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Probe ordered into death of 4 infants at UP shelter home

Lucknow, Feb 16: The Uttar Pradesh government has ordered a probe into the death of four infants, between February 10 and 14, at the government shelter.

Another two infants from the government shelter are undergoing treatment in two hospitals.

Officials have claimed that the infants were brought to the public facility in poor health and their conditions worsened through the winters.

State minister Baby Rani Maurya has directed district-level medical officers to conduct regular check-ups of the children at the shelter home. Also, government establishments for children have been directed to arrange for adequate facilities.

The communique issued by Maurya’s office quotes her saying that the child protection department will continue to make efforts to provide proper medical facilities to children.

She added that a probe has also been launched to find out whether adequate measures were taken by the shelter home authorities to protect the infants during the winter season.

In the wake of the tragedy, Kinshuk Tripathi, superintendent of the shelter home, has been suspended for alleged negligence.

His suspension comes after a probe by a joint committee — comprising provisional officer and departmental medical officer.

Tripathi has also been issued a show-cause notice.

To investigate into the deaths, a magisterial inquiry and post-mortem of the bodies have been ordered. Meanwhile, doctors at the Civil Hospital have ruled out any negligence in providing medical attention to the victims.

They have testified that the children were admitted in critical conditions, and the shelter home authorities did not cause any delay in efforts to get them proper treatment. Their version aligns with the statement issued by District Magistrate Surya Pal Gangwar.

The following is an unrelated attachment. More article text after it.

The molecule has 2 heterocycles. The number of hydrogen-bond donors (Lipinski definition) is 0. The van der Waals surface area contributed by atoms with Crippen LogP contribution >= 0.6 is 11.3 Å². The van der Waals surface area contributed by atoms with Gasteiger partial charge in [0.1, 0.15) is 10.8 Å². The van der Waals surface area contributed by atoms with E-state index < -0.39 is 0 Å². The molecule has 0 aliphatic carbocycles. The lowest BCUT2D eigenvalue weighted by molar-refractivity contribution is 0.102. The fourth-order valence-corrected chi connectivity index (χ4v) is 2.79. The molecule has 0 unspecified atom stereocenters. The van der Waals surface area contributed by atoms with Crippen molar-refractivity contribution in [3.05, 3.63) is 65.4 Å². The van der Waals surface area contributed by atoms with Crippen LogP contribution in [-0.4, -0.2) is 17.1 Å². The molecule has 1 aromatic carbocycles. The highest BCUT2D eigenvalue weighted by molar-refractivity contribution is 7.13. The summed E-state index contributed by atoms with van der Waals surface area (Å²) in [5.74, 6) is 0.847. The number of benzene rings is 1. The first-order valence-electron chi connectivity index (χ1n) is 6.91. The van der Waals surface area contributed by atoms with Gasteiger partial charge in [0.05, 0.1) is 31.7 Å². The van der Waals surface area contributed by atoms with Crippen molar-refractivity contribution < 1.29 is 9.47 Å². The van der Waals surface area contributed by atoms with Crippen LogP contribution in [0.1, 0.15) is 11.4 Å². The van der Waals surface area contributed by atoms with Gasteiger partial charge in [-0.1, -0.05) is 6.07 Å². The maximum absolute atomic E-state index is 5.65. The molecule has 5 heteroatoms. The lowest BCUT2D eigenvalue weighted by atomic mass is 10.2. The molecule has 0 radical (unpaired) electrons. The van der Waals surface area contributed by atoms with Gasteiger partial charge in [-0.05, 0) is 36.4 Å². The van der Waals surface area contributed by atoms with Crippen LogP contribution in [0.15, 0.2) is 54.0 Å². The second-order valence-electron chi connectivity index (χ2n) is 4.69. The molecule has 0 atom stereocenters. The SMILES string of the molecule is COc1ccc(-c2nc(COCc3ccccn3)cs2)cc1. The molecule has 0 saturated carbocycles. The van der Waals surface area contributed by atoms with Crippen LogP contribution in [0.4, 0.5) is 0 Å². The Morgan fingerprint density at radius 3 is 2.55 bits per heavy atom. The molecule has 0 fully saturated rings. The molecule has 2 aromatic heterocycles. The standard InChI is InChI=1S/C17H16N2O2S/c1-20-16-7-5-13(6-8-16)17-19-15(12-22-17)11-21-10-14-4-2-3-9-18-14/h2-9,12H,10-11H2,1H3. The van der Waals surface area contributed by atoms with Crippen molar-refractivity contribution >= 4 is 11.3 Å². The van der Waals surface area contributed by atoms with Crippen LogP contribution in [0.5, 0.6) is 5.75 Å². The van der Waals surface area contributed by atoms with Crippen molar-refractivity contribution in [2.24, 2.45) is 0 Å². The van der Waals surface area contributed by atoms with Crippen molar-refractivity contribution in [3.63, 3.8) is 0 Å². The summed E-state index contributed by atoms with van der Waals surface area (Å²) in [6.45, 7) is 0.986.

Notably, the infants were admitted to the hospital after their preliminary check-ups revealed poor health or when their health conditions started showing signs of deterioration. Two of them developed severe fever, another one had trouble breathing, and one of them even suffered from pneumonia and was also diagnosed with thalassemia (an inherited blood disorder).

Earlier, in January, Tripathi had said that children’s rooms were installed with all-weather air conditioners. Similarly, the dispensary, where children aged 0-2.5 years are kept, was also installed with the same facility.

However, the Chief Medical Officer’s team that inspected the government shelter last month has claimed negligence on part of the authorities in providing adequate care to children during the winter months of December and January. The team suspects that the ‘negligence’ may have been the cause of the unfortunate deaths.

“The CMO’s (chief medical officer) team said that the unit for infants at the shelter was overcrowded and that there should not be more than 14 infants in one room that size. Currently, our facility has 27 infants in one room but as per district magistrate’s order, we have cleared out the nursery classroom next door and are repurposing it into another infants’ unit,” said Tripathi.

He added, “It is extremely unfortunate that we lost four children but we did our best. As soon as their health deteriorated, we took them to the hospital. Some of them had to be admitted twice over the course of less than two months.”

Among the two infants undergoing treatment, the condition of two-month-old Moon, admitted to the Civil Hospital, has improved slightly.

Dr R.P. Singh, Chief Medical Superintendent of the hospital said, “The doctors are treating the child for septicaemia after the diagnosis was made. A medical team is looking after the child. The infant will hopefully recover fully soon.”

The other infant, Shagun, a four-month-old, is undergoing treatment at the Lok Bandhu Hospital after developing a fever and diarrhoea.


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